In a small town in America, there was an old barber who was kind and wealthy.
One day, a florist got a haircut. He was about to pay when the old barber said, “It’s free. This is my community service.” The florist was grateful. One hour later, the barber opened his door and saw a thank you card and 12 roses from the florist.
The next day, a baker walked into his barbershop for a haircut. He was about to pay when the old barber said, “It’s free. This is my community service.” The baker was grateful. One hour later, the barber opened his door and found a thank you card and 12 ensaymadas from the baker.
The next day, a Filipino software engineer walked into his barbershop and got a haircut. He was about to pay when the old barber said, “It’s free. This is my community service.” The Filipino software engineer was grateful. One hour later, the barber opened the door to find 12 Filipinos looking for a free haircut.
God is like that old barber. His love is free. You don’t pay for it by being a good boy or girl. Instead, you want to be good out of gratitude. And you tell other Filipinos (and other non-Filipinos) to come and have a free haircut.
This is what evangelism is.
This brings me to the two kinds of religious people in the world: those whose relationship with God is based on law or those whose relationship with God is based on grace.
1. When Your Relationship with God Is Based on Law
These are the religious people who work hard to earn His love. Because of this, the law rules their life. These are people who believe that because of their sins, God is angry at them. For God to love them, they have to follow the law. Sadly, this is common. Many are religious because they believe it will appease an angry God.
If your relationship with God is based on law, it’s a no-win game. Because only two things can happen: If you’re not able to follow the law, the result is self-pity. But if you’re able to follow the law, the result is self-righteousness. This leads to being judgmental towards others. (“How can they not follow the law? It’s so easy. I did it!”)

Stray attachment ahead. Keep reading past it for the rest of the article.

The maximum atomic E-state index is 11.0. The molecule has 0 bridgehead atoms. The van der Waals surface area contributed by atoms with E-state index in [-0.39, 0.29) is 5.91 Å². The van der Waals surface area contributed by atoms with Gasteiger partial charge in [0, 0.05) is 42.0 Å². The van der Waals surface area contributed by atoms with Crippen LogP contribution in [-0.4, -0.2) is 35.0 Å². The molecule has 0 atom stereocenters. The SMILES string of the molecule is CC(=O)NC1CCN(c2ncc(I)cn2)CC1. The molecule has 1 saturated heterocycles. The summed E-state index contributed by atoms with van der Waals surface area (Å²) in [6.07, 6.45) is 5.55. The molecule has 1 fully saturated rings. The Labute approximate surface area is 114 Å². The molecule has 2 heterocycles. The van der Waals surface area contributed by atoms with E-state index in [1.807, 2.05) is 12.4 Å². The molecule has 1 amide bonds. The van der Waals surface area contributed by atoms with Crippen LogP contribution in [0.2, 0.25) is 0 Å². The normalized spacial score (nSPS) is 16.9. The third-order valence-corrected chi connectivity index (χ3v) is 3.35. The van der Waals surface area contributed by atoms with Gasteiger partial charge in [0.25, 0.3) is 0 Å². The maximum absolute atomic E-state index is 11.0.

The Worst Sin in the World
Question: What is the worst sin in the world?
Read Saul’s story: “Meanwhile, Saul was still breathing out murderous threats against the Lord’s disciples. He went to the high priest and asked him for letters to the synagogues in Damascus, so that if he found any there who belonged to the Way, whether men or women, he might take them as prisoners to Jerusalem” (Acts 9:1-2).
Saul was a very bad boy. If you’re a bad boy, and you know you’re a bad boy, it’s not too bad. Because admitting you have a problem is solving 50 percent of the problem.
But Saul was adamant that he was good. Why was Saul doing this? Spiritual pride. I believe spiritual pride is the worst sin of all. Why? Because you’re rejecting God’s love by telling Him that you don’t need it.
Saul didn’t think he was a bad boy. In fact, he thought he was doing the will of God. Here’s what I realized: Some of the biggest crimes in this world are caused by people who think they’re doing the will of God. If you look through history, you’ll see how religions and violence go together. Creeds and cruelty go together. Faith and force go together. Because of the sin of spiritual pride.
Second, when you’re spiritually proud, you’ll persecute.
You don’t have to look at history to see this happening. Just look at your own backyard. Look at your own family, or your own office, or your own neighborhood, or your church, or your prayer group. Who can be the most difficult people in the group? Who can be the most judgmental, arrogant, self- righteous people? Answer: Religious people.
Paul describes his spiritual pride: “I was advancing in Judaism beyond many of my own age among my people and was extremely zealous for the traditions of my fathers” (Galatians 1:14). He also said, “If someone else thinks they have reasons to put confidence in the flesh, I have more: circumcised on the eighth day, of the people of Israel, of the tribe of Benjamin, a Hebrew of Hebrews; in regard to the law, a Pharisee; as for zeal, persecuting the church; as for righteousness based on the law, faultless” (Philippians 3:4-6).